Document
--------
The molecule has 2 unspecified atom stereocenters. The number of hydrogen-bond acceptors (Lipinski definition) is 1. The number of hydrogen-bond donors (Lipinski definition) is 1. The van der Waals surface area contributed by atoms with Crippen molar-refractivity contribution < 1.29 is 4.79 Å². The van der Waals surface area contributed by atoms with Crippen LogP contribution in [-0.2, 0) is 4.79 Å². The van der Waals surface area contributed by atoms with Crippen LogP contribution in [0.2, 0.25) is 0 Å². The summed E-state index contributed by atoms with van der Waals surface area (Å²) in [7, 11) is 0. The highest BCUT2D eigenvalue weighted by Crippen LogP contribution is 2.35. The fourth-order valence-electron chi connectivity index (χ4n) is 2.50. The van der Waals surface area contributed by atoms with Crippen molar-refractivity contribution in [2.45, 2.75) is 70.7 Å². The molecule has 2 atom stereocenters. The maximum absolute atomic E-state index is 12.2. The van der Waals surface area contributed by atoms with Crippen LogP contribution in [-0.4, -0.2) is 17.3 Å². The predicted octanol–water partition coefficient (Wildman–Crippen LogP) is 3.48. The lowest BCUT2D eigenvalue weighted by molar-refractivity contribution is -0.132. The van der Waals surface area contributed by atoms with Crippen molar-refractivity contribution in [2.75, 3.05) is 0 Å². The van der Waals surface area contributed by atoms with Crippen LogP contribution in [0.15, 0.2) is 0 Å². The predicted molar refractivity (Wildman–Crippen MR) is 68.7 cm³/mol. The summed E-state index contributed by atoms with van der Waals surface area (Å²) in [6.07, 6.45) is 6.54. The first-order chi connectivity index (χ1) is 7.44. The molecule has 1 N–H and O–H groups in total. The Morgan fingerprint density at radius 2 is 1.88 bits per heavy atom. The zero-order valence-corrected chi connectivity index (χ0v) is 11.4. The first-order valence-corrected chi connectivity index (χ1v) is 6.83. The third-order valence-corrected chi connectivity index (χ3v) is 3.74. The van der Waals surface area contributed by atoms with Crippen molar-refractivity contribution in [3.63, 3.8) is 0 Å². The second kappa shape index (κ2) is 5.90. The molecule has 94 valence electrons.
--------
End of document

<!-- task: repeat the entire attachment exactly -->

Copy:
The molecule has 2 unspecified atom stereocenters. The number of hydrogen-bond acceptors (Lipinski definition) is 1. The number of hydrogen-bond donors (Lipinski definition) is 1. The van der Waals surface area contributed by atoms with Crippen molar-refractivity contribution < 1.29 is 4.79 Å². The van der Waals surface area contributed by atoms with Crippen LogP contribution in [-0.2, 0) is 4.79 Å². The van der Waals surface area contributed by atoms with Crippen LogP contribution in [0.2, 0.25) is 0 Å². The summed E-state index contributed by atoms with van der Waals surface area (Å²) in [7, 11) is 0. The highest BCUT2D eigenvalue weighted by Crippen LogP contribution is 2.35. The fourth-order valence-electron chi connectivity index (χ4n) is 2.50. The van der Waals surface area contributed by atoms with Crippen molar-refractivity contribution in [2.45, 2.75) is 70.7 Å². The molecule has 2 atom stereocenters. The maximum absolute atomic E-state index is 12.2. The van der Waals surface area contributed by atoms with Crippen LogP contribution in [-0.4, -0.2) is 17.3 Å². The predicted octanol–water partition coefficient (Wildman–Crippen LogP) is 3.48. The lowest BCUT2D eigenvalue weighted by molar-refractivity contribution is -0.132. The van der Waals surface area contributed by atoms with Crippen molar-refractivity contribution in [2.75, 3.05) is 0 Å². The van der Waals surface area contributed by atoms with Crippen LogP contribution in [0.15, 0.2) is 0 Å². The predicted molar refractivity (Wildman–Crippen MR) is 68.7 cm³/mol. The summed E-state index contributed by atoms with van der Waals surface area (Å²) in [6.07, 6.45) is 6.54. The first-order chi connectivity index (χ1) is 7.44. The molecule has 1 N–H and O–H groups in total. The Morgan fingerprint density at radius 2 is 1.88 bits per heavy atom. The zero-order valence-corrected chi connectivity index (χ0v) is 11.4. The first-order valence-corrected chi connectivity index (χ1v) is 6.83. The third-order valence-corrected chi connectivity index (χ3v) is 3.74. The van der Waals surface area contributed by atoms with Crippen molar-refractivity contribution in [3.63, 3.8) is 0 Å². The second kappa shape index (κ2) is 5.90. The molecule has 94 valence electrons.